Set in the 1980’s, Matthew McConaughey stars as Ron Woodroof– a stereotypical Texas cowboy who drives a truck, works in construction, and performs as a bull rider on the weekends. Of course, life also includes heavy drug use and lots of casual sex, so Ron gets the shock of his life when he is diagnosed as HIV positive, and the doctor tells him he has one month left to live.
As his friends turn on him, he struggles to find a way to survive, since the main drug used to treat AIDS is violently toxic and other drugs approved in other countries are proving to be more beneficial, but not available to him.
Without legal access to better medication, Ron gets creative and becomes a leading drug dealer of non-FDA approved medicines to many AIDS patients trying to do whatever they can to survive.
McConaughey better keep his Oscar night free, because he will be getting an invitation to the big show. In Dallas Buyers Club, he is absolutely awesome doing everything he is great at. He’s a rascal, he’s charming, he’s smart, and he does a fantastic job bringing out the uglier side of Ron. He’s not some sort of lovable figure doing it for the right reasons, at the beginning, which makes the character so much more real and complicated.
Then, McConaughey fills Ron with an amazing will to live and his opinions about himself, his lifestyle and his fellow patients evolve, all of which should make people recognize his performance for more than losing shocking amount weight to look like a struggling patient. Writers Craig Borten and Melisa Wallack, along with director Jean-Marc Vallee make that evolution a measured one with tiny steps along the way, which eases the audience into the new fights Ron and his pals enter into with the FDA.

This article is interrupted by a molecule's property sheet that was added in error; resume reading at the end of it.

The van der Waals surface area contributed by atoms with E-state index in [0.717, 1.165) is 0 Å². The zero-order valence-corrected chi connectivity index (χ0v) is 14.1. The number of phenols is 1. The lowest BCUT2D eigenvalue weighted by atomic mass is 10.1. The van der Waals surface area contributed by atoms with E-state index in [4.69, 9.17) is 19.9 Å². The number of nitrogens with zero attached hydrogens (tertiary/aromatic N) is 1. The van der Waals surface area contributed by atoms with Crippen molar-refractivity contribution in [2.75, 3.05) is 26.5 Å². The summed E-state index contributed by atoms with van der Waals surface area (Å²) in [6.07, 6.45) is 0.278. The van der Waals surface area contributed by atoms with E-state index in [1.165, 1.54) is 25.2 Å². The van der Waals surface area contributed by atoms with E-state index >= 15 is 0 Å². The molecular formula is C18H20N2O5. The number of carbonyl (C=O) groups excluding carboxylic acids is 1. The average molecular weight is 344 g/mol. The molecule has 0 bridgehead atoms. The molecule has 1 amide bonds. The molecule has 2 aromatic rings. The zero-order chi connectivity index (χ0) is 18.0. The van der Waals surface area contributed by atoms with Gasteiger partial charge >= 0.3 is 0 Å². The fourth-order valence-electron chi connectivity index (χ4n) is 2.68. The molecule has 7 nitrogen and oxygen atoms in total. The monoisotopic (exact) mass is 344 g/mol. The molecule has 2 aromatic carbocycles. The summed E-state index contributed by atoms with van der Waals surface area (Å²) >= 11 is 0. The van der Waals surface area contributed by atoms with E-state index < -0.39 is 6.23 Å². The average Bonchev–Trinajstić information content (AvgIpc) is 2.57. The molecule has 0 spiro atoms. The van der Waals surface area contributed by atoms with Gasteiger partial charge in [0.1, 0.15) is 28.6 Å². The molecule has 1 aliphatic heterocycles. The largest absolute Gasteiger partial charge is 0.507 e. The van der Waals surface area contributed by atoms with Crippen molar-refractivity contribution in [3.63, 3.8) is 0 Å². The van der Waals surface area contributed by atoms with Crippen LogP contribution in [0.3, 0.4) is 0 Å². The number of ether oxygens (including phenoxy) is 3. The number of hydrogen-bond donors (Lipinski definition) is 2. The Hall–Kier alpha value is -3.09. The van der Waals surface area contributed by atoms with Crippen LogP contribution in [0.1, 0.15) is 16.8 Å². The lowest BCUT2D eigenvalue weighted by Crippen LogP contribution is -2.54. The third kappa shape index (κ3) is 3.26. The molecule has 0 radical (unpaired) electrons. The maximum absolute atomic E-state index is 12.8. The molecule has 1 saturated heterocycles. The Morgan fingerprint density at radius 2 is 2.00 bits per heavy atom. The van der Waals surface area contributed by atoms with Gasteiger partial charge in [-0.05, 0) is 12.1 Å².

Amazingly, we do have one member of the cast who upstages McConaughey, and that’s Jared Leto as Rayon – a transsexual man who is being treated at the same hospital and becomes part of Ron’s scheme. Right now, I think he has to be the leading contender for Best Supporting Actor at the Oscars, maybe even more so than Michael Fassbender for 12 Years A Slave.
Leto brings that same complex dynamic of kindness, self-destructive behavior and new found compassion for those he never liked before with the added challenge of keeping the character from becoming a stereotype. Then, he makes Rayon into one of the most tragic characters in movies in 2013.
Dallas Buyers Club perfectly captures the attitudes, and unknowns about AIDS in the mid-1980’s showing society’s fear, the hatred from homophobes and the confusion the medical community and the patients suffered through in the face of a massive public health crisis that confounded the best and brightest minds of the time. And, Vallee deserves more credit than he will get for making a movie where emotion sneaks up on you.
Sure, we have the big moments, but so much more of Dallas Buyers Club is about getting to know these characters, which makes it so compelling.
Dallas Buyers Club is rated R for pervasive language, some strong sexual content, nudity and drug use